|Spirit of Imagine|
Whatever became of the Imagine team? Chris Bourne meets the folk who aim to put the Mersey back on the map
Once upon a time there were six happy Imagine programmers working their guts out on the legendary mega-game Bandersnatch up in Liverpool.
There was Ian Weatherburn, the games fanatic.
There was John Gibson, the ace programmer.
There were Steve Cain and Ally Noble and Karen Davies, the artists.
There was Kenny Everrett, no relation.
And there was a character at the top, where all the hype and the Ferraris and the duff cheques whirled about in a dust storm of vituperation and desperate attempts to keep going just another month, just another week, and his name was Dave Lawson.
"Do you want to know what the brief was for Bandersnatch?" asks Steve Cain. He's going to tell us anyway. "Dave Lawson came to us and said 'You've got four weeks to produce the best game graphics the world has ever seen'. That was all. We took four months and it still wasn't finished."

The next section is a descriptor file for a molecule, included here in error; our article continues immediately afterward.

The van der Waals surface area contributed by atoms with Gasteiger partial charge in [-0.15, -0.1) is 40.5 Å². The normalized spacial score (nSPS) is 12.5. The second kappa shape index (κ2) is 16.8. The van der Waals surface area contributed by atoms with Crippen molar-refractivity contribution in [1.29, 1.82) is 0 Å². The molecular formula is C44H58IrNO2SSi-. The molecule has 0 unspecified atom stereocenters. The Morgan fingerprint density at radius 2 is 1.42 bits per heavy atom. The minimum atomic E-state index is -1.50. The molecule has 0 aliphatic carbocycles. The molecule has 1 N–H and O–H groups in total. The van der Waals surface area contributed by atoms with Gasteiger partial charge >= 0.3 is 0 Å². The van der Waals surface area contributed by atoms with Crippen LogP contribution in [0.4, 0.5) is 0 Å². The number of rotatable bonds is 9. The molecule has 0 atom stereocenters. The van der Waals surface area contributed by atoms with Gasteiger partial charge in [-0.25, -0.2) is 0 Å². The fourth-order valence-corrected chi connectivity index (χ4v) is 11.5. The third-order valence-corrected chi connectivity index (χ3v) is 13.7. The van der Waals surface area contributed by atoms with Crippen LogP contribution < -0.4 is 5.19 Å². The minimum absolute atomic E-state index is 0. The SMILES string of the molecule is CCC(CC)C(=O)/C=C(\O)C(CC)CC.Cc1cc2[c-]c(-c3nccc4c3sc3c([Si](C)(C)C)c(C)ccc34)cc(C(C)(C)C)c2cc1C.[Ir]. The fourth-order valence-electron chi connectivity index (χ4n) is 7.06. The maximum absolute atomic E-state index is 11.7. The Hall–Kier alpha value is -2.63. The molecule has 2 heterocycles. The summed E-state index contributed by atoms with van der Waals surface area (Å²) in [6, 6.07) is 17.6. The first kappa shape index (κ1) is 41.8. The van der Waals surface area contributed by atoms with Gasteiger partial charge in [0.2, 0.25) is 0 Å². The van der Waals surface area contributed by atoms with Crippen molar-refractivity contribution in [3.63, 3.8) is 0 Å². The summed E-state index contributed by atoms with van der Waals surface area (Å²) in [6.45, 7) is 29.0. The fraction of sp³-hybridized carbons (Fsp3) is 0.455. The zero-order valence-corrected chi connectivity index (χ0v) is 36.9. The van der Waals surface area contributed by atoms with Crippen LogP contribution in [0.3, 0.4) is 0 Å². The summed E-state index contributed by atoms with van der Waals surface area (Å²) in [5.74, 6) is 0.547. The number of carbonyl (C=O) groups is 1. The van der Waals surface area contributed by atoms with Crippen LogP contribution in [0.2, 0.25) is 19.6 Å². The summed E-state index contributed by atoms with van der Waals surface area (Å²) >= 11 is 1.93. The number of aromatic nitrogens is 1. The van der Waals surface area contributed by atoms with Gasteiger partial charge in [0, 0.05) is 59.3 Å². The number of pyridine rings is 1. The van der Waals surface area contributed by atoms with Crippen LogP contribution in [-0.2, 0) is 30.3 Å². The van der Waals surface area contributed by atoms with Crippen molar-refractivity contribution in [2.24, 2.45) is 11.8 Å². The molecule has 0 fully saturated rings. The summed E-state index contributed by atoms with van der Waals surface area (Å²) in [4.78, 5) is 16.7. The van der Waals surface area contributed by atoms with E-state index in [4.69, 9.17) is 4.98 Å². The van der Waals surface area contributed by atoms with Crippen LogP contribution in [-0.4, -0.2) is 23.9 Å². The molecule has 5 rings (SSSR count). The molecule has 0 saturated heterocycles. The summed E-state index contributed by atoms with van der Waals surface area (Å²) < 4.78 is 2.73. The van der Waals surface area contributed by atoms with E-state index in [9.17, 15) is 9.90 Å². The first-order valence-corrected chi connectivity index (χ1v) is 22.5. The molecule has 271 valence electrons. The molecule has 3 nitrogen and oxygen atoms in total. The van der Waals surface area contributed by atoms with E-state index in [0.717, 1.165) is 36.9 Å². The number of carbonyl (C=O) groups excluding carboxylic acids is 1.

Then Imagine went bust, and the Bandersnatch team was out of a job, along with dozens of others who gave their soul for the most spectacular, romantic and, ultimately, sordid software company this country is ever likely to see. Dave Lawson and Ian Hetherington, both directors, wanted to keep the Bandersnatch team. They said they could get money in America.
Steve and Ian Weatherburn thought differently. "They told us the market in the UK was dead, you wouldn't get more than £5000 for a game tops, even if it was a number one."
They made a few phone calls and soon found out that the market was very much alive. "We talked to Bill Delaney at Beyond Software for half an hour and after that we were Beyond's men."
The idea was that Steve and Ian would set up a new company, Denton Designs, to write games for other software houses. For Steve, the attraction of Beyond had a lot to do with their products. "They had Lords of Midnight. Sometimes you see things by other people and you say 'I wish I'd done that'. Well, we thought we could produce things like that without having people of the calibre of Bruce Everiss around to cock it up for us."